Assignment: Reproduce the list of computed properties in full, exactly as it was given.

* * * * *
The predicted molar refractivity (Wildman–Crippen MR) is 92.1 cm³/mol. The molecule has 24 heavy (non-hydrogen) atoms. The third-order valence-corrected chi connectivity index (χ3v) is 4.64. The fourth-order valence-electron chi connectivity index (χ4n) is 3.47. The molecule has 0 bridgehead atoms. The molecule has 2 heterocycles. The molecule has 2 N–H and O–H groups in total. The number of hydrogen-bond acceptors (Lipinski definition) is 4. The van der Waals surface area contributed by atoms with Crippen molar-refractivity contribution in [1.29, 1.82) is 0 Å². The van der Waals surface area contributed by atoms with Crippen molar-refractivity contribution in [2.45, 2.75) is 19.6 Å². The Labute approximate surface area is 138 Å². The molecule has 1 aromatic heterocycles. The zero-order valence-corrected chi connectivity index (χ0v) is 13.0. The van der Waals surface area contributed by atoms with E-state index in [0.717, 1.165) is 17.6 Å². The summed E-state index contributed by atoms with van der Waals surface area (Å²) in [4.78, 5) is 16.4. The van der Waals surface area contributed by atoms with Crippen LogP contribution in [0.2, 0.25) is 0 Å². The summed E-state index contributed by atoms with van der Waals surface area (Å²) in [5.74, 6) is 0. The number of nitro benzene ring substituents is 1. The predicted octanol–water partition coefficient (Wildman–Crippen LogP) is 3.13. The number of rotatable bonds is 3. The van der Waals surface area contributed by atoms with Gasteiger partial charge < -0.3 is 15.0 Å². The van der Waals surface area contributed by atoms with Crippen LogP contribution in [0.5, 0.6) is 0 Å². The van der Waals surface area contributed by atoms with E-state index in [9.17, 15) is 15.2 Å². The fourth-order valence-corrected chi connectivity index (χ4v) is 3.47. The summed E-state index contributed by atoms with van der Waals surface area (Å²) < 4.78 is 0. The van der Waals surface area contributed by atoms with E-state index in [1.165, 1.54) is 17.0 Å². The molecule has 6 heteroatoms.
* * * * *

The predicted molar refractivity (Wildman–Crippen MR) is 92.1 cm³/mol. The molecule has 24 heavy (non-hydrogen) atoms. The third-order valence-corrected chi connectivity index (χ3v) is 4.64. The fourth-order valence-electron chi connectivity index (χ4n) is 3.47. The molecule has 0 bridgehead atoms. The molecule has 2 heterocycles. The molecule has 2 N–H and O–H groups in total. The number of hydrogen-bond acceptors (Lipinski definition) is 4. The van der Waals surface area contributed by atoms with Crippen molar-refractivity contribution in [1.29, 1.82) is 0 Å². The van der Waals surface area contributed by atoms with Crippen molar-refractivity contribution in [2.45, 2.75) is 19.6 Å². The Labute approximate surface area is 138 Å². The molecule has 1 aromatic heterocycles. The zero-order valence-corrected chi connectivity index (χ0v) is 13.0. The van der Waals surface area contributed by atoms with E-state index in [0.717, 1.165) is 17.6 Å². The summed E-state index contributed by atoms with van der Waals surface area (Å²) in [4.78, 5) is 16.4. The van der Waals surface area contributed by atoms with Crippen LogP contribution in [0.2, 0.25) is 0 Å². The summed E-state index contributed by atoms with van der Waals surface area (Å²) in [5.74, 6) is 0. The number of nitro benzene ring substituents is 1. The predicted octanol–water partition coefficient (Wildman–Crippen LogP) is 3.13. The number of rotatable bonds is 3. The van der Waals surface area contributed by atoms with Gasteiger partial charge < -0.3 is 15.0 Å². The van der Waals surface area contributed by atoms with Crippen LogP contribution in [0.5, 0.6) is 0 Å². The van der Waals surface area contributed by atoms with E-state index in [9.17, 15) is 15.2 Å². The fourth-order valence-corrected chi connectivity index (χ4v) is 3.47. The summed E-state index contributed by atoms with van der Waals surface area (Å²) < 4.78 is 0. The van der Waals surface area contributed by atoms with E-state index in [1.165, 1.54) is 17.0 Å². The molecule has 6 heteroatoms.